I WAS born in 1968 in Baghdad. I arrived with my family in Britain in 1970. My father is from the same town as Saddam Hussein and attended the same school. But he was a staunch opponent of the Ba'athist regime. Things became extremely oppressive for those who didn't stay in line. So my father came to Britain under the pretext of getting a university fellowship. In reality he was fleeing an unbearable situation.
I've been a member of the Muslim Association of Britain (MAB) executive since it was founded in 1997. Muslims have usually voted Labour because the first immigrants were mainly workers, working in ships and shipyards, as steel workers, factory workers and labourers.
But the Muslim community failed to organise themselves so they could start asking for and demanding things in return for their loyalty. It was natural for the first generation to affiliate to the Labour Party. There are various values that the Labour Party carried-social values, labourers' rights, etc. All of these are issues that are high on the list for Islam.
I think all political parties have started to realise that the Muslim vote has become an important vote to secure. We are talking about a community of more than 2.5 million people, more than 70 percent of whom are less than 35 years old.
The events following 11 September, the war on terror, the close affiliation of Blair and Bush-these are things that have led Muslims to readdress where they stand and where their support should go. The polls reflect this reality. The trend in the Muslim community is reflected across the whole of society. Many Labour voters have decided to look elsewhere-they don't see in the Labour Party the kind of things that made them support it in the past.
But it's even stronger amongst Muslims. Muslims feel they have stood by Labour for decades and now they are being stabbed in the back. The Tories and Liberal Democrats are not an alternative.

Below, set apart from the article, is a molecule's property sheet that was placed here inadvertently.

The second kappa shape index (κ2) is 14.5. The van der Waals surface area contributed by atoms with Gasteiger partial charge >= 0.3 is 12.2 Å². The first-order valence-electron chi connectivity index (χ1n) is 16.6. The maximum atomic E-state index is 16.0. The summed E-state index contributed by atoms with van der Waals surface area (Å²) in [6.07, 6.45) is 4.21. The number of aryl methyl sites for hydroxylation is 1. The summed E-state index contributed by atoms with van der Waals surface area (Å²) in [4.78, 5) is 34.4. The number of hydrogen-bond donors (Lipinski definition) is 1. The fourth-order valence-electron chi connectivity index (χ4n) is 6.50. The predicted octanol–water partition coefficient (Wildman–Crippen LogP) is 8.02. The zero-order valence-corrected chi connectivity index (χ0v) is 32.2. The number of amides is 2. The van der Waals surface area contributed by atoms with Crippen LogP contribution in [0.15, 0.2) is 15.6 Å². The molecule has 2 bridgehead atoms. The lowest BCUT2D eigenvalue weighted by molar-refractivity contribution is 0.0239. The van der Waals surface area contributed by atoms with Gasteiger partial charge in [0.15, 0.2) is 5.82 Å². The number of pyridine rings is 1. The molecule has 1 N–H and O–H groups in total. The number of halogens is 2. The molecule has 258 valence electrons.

We are worried about spreading the vote too thinly and allowing the Tories to come forward. But that would happen whether Respect were there or not, because New Labour is creating disillusionment and apathy among all its supporters. There is another problem for the Muslim community and everyone else. That is the rise of the BNP. In some areas they seem to be gaining ground. Muslims are considering how to make sure they cannot grow.
Respect holds on to notions that Muslims found quite important when they started supporting the Labour Party. In that sense Respect is a more viable option than the Liberal Democrats for people who feel incensed by Labour's policies.
But it takes a lot of hard work-we mustn't ignore the fact that people who sway away from voting for a particular party generally look for another mainstream party to support. Many will look to the Liberal Democrats.
You can't win the backing of a whole section of society. But people generally feel the ideas of the trade union and socialist movements agree with the concerns of Muslims more than any others. The significance of the alliance between the Stop the War Coalition and MAB can't be dismissed.
The anti-war movement has shifted the landscape and opened up new doors. I would argue that most mosques and Islamic centres would be a very good place to start.
Paying a visit to the local Imam or cleric, knocking on the door and asking for a five-minute chat, would be a good start. There is great potential for alliances that make a change in local and national politics through people-Muslims, socialists, whatever-knocking on each other's doors.
I look back at the way that the Labour Party was created. It started by working class people getting together and establishing trade unions. At the time the Labour Party was set up it was unthinkable that any party would challenge the Conservatives or Liberals.
I think that there is a chance in the current political climate for the rise of a viable alternative to the three mainstream parties. If we think of it that way our approach and outlook will be positive. We're not relying on luck-through positive work we may find we have started the first steps to create something phenomenal.